Will Spamhaus Get Shut Down Over Dispute?
from the not-good dept
Last month, we wrote about a judge awarding an $11 million judgment against anti-spam organization Spamhaus, after an accused spammer (in Spamhaus’s database) sued the organization. Spamhaus lost, in part, because they refused to appear (though, the details now suggest they originally did appear, and then stopped). Spamhaus is run by Steve Linford, who is based in the UK. The suit was filed in Illinois — so Spamhaus had a reasonable claim that the Illinois court has no jurisdiction over a UK-based organization, and little worry that they would need to actually pay (if they had $11 million, which it seems likely they don’t as a volunteer group). However, they probably didn’t expect the latest turn of events.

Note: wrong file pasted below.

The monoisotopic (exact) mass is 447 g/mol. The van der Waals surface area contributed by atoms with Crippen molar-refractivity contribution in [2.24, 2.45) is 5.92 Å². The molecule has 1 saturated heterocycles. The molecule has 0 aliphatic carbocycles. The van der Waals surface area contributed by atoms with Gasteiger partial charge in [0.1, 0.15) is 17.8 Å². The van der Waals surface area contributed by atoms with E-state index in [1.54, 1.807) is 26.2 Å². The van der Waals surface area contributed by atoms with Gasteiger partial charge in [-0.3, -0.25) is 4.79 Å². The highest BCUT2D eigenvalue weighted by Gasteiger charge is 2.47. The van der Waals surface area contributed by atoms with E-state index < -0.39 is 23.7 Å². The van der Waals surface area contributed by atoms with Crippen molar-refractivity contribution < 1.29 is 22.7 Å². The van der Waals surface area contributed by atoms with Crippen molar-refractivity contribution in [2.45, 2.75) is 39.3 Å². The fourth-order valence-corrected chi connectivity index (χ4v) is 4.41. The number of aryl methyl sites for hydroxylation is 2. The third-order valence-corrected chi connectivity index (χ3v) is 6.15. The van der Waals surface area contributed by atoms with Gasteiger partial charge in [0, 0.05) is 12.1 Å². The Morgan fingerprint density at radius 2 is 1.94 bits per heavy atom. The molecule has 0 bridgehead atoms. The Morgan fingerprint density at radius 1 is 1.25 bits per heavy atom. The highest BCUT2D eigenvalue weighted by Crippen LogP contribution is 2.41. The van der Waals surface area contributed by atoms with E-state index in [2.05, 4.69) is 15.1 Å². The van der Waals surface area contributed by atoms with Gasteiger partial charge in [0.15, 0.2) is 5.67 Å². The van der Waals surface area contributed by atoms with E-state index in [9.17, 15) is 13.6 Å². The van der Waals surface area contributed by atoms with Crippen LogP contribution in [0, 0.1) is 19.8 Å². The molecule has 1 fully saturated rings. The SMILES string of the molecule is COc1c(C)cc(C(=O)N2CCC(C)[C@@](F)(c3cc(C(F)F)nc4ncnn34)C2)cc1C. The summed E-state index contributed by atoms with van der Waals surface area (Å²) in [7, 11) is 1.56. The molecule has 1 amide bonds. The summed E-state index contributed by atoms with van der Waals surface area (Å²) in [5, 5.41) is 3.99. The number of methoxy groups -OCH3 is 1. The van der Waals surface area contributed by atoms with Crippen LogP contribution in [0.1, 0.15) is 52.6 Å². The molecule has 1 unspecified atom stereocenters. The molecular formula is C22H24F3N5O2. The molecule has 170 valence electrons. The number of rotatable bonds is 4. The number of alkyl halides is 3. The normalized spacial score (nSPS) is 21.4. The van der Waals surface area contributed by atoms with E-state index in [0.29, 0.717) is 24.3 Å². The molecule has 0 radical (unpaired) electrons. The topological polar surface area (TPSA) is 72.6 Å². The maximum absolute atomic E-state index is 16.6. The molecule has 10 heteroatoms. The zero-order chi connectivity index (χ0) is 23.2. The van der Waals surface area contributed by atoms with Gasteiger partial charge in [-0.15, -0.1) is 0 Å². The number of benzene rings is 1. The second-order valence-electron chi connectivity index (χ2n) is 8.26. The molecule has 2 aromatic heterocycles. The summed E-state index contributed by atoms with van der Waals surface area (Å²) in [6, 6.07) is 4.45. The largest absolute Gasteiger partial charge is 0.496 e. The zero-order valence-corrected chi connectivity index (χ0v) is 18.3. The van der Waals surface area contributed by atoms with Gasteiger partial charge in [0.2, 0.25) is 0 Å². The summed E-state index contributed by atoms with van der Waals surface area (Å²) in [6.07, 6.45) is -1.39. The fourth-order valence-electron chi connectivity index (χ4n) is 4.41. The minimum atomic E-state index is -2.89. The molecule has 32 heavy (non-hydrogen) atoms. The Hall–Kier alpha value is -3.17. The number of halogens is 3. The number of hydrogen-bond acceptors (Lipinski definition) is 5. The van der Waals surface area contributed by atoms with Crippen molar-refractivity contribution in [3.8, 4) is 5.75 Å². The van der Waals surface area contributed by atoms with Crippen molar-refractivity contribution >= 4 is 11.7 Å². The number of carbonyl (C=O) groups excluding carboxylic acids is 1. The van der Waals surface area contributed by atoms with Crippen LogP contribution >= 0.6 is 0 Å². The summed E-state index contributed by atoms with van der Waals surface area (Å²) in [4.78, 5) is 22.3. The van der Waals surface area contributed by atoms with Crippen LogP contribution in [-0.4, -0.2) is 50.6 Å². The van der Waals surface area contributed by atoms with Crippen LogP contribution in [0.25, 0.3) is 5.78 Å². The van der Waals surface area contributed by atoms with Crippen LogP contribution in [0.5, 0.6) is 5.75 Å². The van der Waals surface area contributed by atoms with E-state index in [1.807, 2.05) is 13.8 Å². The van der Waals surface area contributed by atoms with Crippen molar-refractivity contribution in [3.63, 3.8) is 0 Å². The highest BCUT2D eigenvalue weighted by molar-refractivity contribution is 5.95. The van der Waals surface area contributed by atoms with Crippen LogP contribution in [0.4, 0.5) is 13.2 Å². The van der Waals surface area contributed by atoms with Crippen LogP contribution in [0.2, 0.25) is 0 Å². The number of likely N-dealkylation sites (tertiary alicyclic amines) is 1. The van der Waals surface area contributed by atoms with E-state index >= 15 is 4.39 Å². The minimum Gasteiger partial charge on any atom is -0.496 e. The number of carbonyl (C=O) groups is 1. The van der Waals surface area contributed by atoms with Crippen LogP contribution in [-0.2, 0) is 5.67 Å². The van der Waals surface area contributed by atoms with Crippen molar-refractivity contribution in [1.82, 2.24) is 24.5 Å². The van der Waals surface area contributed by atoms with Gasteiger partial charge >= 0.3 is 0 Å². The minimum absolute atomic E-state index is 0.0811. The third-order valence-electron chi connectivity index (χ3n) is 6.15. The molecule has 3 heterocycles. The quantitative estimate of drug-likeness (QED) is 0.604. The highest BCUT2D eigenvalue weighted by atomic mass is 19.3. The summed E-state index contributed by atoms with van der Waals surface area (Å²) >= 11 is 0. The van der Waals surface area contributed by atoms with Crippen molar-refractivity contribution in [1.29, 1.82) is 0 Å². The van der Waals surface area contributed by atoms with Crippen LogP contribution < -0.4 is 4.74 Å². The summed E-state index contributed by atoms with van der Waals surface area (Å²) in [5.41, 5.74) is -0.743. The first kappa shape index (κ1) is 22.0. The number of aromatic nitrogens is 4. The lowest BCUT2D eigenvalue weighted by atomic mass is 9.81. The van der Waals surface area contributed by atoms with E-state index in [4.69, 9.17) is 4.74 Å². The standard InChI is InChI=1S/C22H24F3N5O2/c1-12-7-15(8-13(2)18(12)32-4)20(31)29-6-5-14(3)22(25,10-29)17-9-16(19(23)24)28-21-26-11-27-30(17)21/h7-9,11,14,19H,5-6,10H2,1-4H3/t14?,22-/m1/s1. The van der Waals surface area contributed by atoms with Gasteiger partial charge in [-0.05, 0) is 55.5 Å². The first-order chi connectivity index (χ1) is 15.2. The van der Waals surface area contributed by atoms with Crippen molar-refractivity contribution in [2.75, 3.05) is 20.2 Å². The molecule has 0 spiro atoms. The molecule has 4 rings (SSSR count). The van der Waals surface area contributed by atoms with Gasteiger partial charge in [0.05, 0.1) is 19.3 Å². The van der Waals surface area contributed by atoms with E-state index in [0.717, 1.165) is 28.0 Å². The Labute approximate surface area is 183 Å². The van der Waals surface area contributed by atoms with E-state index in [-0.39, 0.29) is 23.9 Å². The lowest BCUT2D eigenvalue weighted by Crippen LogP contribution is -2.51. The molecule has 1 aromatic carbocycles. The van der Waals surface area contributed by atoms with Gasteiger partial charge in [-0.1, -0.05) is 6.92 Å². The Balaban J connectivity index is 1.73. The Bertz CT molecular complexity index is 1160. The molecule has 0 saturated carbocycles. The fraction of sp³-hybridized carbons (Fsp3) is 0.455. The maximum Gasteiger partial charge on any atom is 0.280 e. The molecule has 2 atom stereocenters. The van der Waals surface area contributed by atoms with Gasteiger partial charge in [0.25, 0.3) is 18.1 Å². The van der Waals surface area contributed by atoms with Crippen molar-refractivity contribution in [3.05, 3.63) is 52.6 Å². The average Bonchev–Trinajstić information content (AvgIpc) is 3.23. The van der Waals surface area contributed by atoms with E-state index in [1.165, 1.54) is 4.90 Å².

The court is now thinking about asking ICANN to suspend spamhaus.org, which would cause all sorts of problems for the many, many, many ISPs, companies and individuals out there who rely on Spamhaus’ list of spammers. Dave Farber’s Interesting People discussion list is having a big debate over this, pointing to a worthwhile discussion from an Illinois lawyer and spam fighter not involved in the case. He points out why the judge really had no choice, due to some mistakes that Spamhaus made early on, and warns that Spamhaus may be in real trouble if they try to duck this. While others argue that Spamhaus may be able to continue operating without a domain, but just using an IP address, there’s no guarantee the court won’t try to shut down the IP address as well. Either way, this all represents a real dilemma for Spamhaus, generally one of the most respected anti-spam lists out there. They probably have a reasonable defense: all they do is put out a list. They do not actively block a spammer, and they generally can back up why certain spammers are on their list in pretty great detail. However, if they are forced to defend each and every lawsuit filed by an upset spammer, it would make it prohibitively costly for Spamhaus (or any other such list) to remain in business — in which case all of us who rely on such lists lose out. It’s not clear where this goes from here, but it could represent a serious issue for anyone who keeps an anti-spam list or uses an anti-spam list to filter their email.